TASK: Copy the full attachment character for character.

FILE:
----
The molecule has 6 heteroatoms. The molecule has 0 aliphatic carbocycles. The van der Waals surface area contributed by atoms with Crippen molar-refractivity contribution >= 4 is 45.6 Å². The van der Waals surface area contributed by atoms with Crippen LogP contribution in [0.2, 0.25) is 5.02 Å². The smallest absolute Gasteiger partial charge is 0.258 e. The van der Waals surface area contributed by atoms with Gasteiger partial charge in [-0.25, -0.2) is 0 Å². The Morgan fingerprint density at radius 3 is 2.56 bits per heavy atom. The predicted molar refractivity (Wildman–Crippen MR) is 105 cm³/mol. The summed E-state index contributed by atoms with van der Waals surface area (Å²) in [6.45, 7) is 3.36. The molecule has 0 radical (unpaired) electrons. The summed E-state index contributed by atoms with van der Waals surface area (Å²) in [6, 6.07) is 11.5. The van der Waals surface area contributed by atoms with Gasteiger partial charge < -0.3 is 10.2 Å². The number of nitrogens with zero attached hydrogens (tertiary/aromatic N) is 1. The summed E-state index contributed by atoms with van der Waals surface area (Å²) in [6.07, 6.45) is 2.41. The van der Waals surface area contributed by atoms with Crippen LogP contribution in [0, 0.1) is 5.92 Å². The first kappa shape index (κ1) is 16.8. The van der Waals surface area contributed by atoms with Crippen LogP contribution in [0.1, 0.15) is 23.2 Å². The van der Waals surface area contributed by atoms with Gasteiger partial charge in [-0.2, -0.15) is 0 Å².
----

The molecule has 6 heteroatoms. The molecule has 0 aliphatic carbocycles. The van der Waals surface area contributed by atoms with Crippen molar-refractivity contribution >= 4 is 45.6 Å². The van der Waals surface area contributed by atoms with Crippen LogP contribution in [0.2, 0.25) is 5.02 Å². The smallest absolute Gasteiger partial charge is 0.258 e. The van der Waals surface area contributed by atoms with Gasteiger partial charge in [-0.25, -0.2) is 0 Å². The Morgan fingerprint density at radius 3 is 2.56 bits per heavy atom. The predicted molar refractivity (Wildman–Crippen MR) is 105 cm³/mol. The summed E-state index contributed by atoms with van der Waals surface area (Å²) in [6.45, 7) is 3.36. The molecule has 0 radical (unpaired) electrons. The summed E-state index contributed by atoms with van der Waals surface area (Å²) in [6, 6.07) is 11.5. The van der Waals surface area contributed by atoms with Gasteiger partial charge < -0.3 is 10.2 Å². The number of nitrogens with zero attached hydrogens (tertiary/aromatic N) is 1. The summed E-state index contributed by atoms with van der Waals surface area (Å²) in [6.07, 6.45) is 2.41. The van der Waals surface area contributed by atoms with Crippen LogP contribution in [0, 0.1) is 5.92 Å². The first kappa shape index (κ1) is 16.8. The van der Waals surface area contributed by atoms with Crippen LogP contribution in [0.1, 0.15) is 23.2 Å². The van der Waals surface area contributed by atoms with Gasteiger partial charge in [-0.2, -0.15) is 0 Å².